Though humour is still present in Night Watch it does feel more serious than previous Discworld novels. Even the book’s cover marks a new change in direction with Paul Kidby assuming illustrative duties in place of the late Josh Kirby. Vimes’ attempts to not only restore the timelines but to protect the people of Ankh Morpork during the fierce Revolution makes for a tense experience with the occasional moments of laughter allowing us to have a welcome breather from the drama. Pratchett’s description of the Revolution captures the pandemonium of war brilliantly as Vimes secures small areas of the city and protects the citizens within the designated zone. His struggle sees him face the corrupt Patrician’s Unmentionables before finally meeting his nemesis, Carcer Dun.

Seeing Ankh Morpork in the past offers a welcome insight into previously unexplored parts of Pratchett’s history. It’s reassuring to see that even a youthful Nobby retains some of his unhygienic characteristics. How he continues in City Watch for so long is mind boggling but funny at the sme time. Perhaps the most intriguing revelation from the past is the character of Havelock Vetinari, the Patrician of Ankh Morpork in the present, but in this period of history he is a member of the Assassins Guild. The events of Night Watch and, in particular, his meeting with Vimes are integral to shaping his policies for ruling the city in the future when he does eventually become Patrician. As highly recommended as Night Watch is it shouldn’t be the first Discworld novel that you pick up. Reading the other novels in order of publication is probably best and not just the City Watch books as other novels refer to significant characters such as the Patrician and the wizards of Unseen University.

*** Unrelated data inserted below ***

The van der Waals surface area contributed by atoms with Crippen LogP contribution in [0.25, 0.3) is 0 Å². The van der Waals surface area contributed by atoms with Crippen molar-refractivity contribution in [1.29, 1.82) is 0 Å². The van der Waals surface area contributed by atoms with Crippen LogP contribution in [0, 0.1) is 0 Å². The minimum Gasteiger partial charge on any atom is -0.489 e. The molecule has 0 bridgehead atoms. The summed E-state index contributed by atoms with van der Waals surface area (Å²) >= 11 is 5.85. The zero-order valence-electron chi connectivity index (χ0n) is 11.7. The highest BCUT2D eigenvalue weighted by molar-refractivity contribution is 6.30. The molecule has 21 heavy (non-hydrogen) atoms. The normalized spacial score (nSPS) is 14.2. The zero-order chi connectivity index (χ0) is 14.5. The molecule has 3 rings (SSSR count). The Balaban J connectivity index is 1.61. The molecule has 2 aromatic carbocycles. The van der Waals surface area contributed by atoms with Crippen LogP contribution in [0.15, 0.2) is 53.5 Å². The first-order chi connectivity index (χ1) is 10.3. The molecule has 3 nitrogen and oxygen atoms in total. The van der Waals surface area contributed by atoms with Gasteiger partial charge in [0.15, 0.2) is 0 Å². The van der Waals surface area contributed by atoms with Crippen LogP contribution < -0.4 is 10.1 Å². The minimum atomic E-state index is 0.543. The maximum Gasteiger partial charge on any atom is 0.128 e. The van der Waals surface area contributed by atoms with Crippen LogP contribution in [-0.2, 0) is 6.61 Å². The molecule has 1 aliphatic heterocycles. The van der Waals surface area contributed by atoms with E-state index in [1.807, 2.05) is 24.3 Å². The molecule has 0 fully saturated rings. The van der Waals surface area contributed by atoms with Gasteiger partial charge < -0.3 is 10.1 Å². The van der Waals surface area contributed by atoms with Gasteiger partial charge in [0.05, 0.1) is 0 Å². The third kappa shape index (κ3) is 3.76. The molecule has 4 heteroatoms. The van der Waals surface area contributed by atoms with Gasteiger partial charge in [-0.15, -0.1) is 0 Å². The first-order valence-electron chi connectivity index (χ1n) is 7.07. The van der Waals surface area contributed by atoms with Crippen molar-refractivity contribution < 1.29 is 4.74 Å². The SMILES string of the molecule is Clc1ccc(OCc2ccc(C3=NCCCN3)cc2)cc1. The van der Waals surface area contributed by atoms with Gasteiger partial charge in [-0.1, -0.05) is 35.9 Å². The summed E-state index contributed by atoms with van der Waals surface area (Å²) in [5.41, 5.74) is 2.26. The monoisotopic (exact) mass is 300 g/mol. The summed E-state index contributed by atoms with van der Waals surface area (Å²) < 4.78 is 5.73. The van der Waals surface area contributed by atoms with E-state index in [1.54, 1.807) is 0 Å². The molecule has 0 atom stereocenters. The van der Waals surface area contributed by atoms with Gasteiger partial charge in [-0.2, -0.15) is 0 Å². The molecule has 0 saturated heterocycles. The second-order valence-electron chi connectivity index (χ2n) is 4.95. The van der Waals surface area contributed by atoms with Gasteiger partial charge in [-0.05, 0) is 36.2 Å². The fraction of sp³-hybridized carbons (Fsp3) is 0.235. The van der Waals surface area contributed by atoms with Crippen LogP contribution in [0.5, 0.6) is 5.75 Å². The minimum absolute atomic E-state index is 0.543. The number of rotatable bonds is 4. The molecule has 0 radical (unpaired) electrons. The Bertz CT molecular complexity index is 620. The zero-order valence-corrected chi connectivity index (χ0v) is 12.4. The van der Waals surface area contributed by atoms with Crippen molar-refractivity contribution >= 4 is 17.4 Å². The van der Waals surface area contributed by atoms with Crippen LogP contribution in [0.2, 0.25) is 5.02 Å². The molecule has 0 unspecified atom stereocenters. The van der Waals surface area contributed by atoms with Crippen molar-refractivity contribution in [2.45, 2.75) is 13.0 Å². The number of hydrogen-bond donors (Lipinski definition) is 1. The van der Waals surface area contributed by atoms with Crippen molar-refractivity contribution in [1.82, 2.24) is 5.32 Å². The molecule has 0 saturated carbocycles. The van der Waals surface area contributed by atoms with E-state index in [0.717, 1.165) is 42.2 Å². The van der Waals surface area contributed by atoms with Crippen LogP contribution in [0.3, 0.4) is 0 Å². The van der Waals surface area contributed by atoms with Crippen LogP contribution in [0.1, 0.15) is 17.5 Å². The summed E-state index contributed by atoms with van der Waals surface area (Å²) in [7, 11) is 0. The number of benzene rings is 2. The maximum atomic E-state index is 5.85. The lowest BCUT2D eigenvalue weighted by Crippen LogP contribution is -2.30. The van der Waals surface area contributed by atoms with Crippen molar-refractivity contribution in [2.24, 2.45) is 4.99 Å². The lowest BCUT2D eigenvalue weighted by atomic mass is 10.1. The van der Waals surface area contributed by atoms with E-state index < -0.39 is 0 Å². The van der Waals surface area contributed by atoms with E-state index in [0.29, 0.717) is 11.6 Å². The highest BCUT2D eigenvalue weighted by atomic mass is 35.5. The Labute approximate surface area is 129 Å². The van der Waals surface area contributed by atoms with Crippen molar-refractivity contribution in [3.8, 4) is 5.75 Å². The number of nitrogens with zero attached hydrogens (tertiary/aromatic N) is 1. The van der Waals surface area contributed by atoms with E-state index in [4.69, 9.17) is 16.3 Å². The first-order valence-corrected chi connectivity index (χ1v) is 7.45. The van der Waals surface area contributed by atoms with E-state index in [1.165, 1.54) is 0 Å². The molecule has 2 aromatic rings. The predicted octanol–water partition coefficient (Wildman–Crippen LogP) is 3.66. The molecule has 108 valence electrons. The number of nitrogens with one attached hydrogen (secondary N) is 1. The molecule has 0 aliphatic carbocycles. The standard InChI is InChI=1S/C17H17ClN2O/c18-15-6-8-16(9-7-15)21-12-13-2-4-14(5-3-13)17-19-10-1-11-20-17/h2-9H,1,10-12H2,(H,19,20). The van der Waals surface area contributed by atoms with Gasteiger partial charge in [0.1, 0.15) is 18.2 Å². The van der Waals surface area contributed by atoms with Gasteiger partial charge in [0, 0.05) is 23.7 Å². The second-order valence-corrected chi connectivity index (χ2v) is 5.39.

Night Watch is the perfect symbol of the genius of Terry Pratchett’s Discworld series. As a fantasy writer myself I have a great admiration for Pratchett in taking the genre to a new level and not being content to just recreate the works of the masters of fantasy. Humour and fantasy can work really well but as funny as Pratchett’s novels are, they can also have a serious tone to them. They are always action-packed, funny, full of great characters and settings and are over far too quickly, regardless of how many pages they have, such is the addictive nature once you dip into Discworld. Night Watch is, in my opinion, Terry Pratchett’s magnum opus, and a welcome addition to this Top 10 list.

Top Ten so far:-

7) Terry Pratchett – Night Watch

8) John Irving – The World According to Garp

9) Terry Goodkind – Wizard’s First Rule

10) Steve Toltz – A Fraction of the Whole

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Dave Brown

I was born in Barnsley, South Yorkshire, England and have always been a bookworm and enjoyed creative writing at school. In 1999 I created the Elencheran Chronicles and have been writing ever since. My first novel, Fezariu's Epiphany, was published in May 2011. When not writing I'm a lover of films, games, books and blogging. I live in Barnsley, with my wife, Donna, and our six cats - Kain, Razz, Buggles, Charlie, Bilbo and Frodo.
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One comment

  1. Night Watch always remind me of Les Miserables and the mixture of pride and fear combining as the revolutionaries rise up. To me, it's another example of Pratchett taking a well known piece of art, fiction or history and using it as a small part of the material with which he weaves an enchanting tapestry of stories, characters and Discworld history. Great review.